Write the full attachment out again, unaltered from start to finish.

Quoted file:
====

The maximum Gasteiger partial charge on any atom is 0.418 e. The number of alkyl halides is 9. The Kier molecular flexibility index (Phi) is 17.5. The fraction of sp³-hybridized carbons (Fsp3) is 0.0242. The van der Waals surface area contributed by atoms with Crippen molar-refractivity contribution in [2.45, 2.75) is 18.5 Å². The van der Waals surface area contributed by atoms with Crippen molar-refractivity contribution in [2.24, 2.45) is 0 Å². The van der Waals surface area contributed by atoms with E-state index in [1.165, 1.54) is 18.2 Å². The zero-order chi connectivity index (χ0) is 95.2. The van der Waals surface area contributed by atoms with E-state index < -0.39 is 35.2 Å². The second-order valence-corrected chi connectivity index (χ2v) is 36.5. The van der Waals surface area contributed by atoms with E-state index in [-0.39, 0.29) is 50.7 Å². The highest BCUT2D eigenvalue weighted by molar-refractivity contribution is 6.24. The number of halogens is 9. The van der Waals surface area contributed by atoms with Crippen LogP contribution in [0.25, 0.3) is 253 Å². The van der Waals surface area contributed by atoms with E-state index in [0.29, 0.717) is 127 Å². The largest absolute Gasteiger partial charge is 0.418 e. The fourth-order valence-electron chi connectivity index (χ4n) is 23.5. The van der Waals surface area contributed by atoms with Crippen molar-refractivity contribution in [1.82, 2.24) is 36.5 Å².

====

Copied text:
The maximum Gasteiger partial charge on any atom is 0.418 e. The number of alkyl halides is 9. The Kier molecular flexibility index (Phi) is 17.5. The fraction of sp³-hybridized carbons (Fsp3) is 0.0242. The van der Waals surface area contributed by atoms with Crippen molar-refractivity contribution in [2.45, 2.75) is 18.5 Å². The van der Waals surface area contributed by atoms with Crippen molar-refractivity contribution in [2.24, 2.45) is 0 Å². The van der Waals surface area contributed by atoms with E-state index in [1.165, 1.54) is 18.2 Å². The zero-order chi connectivity index (χ0) is 95.2. The van der Waals surface area contributed by atoms with E-state index < -0.39 is 35.2 Å². The second-order valence-corrected chi connectivity index (χ2v) is 36.5. The van der Waals surface area contributed by atoms with E-state index in [-0.39, 0.29) is 50.7 Å². The highest BCUT2D eigenvalue weighted by molar-refractivity contribution is 6.24. The number of halogens is 9. The van der Waals surface area contributed by atoms with Crippen LogP contribution in [0.25, 0.3) is 253 Å². The van der Waals surface area contributed by atoms with E-state index in [0.29, 0.717) is 127 Å². The largest absolute Gasteiger partial charge is 0.418 e. The fourth-order valence-electron chi connectivity index (χ4n) is 23.5. The van der Waals surface area contributed by atoms with Crippen molar-refractivity contribution in [1.82, 2.24) is 36.5 Å².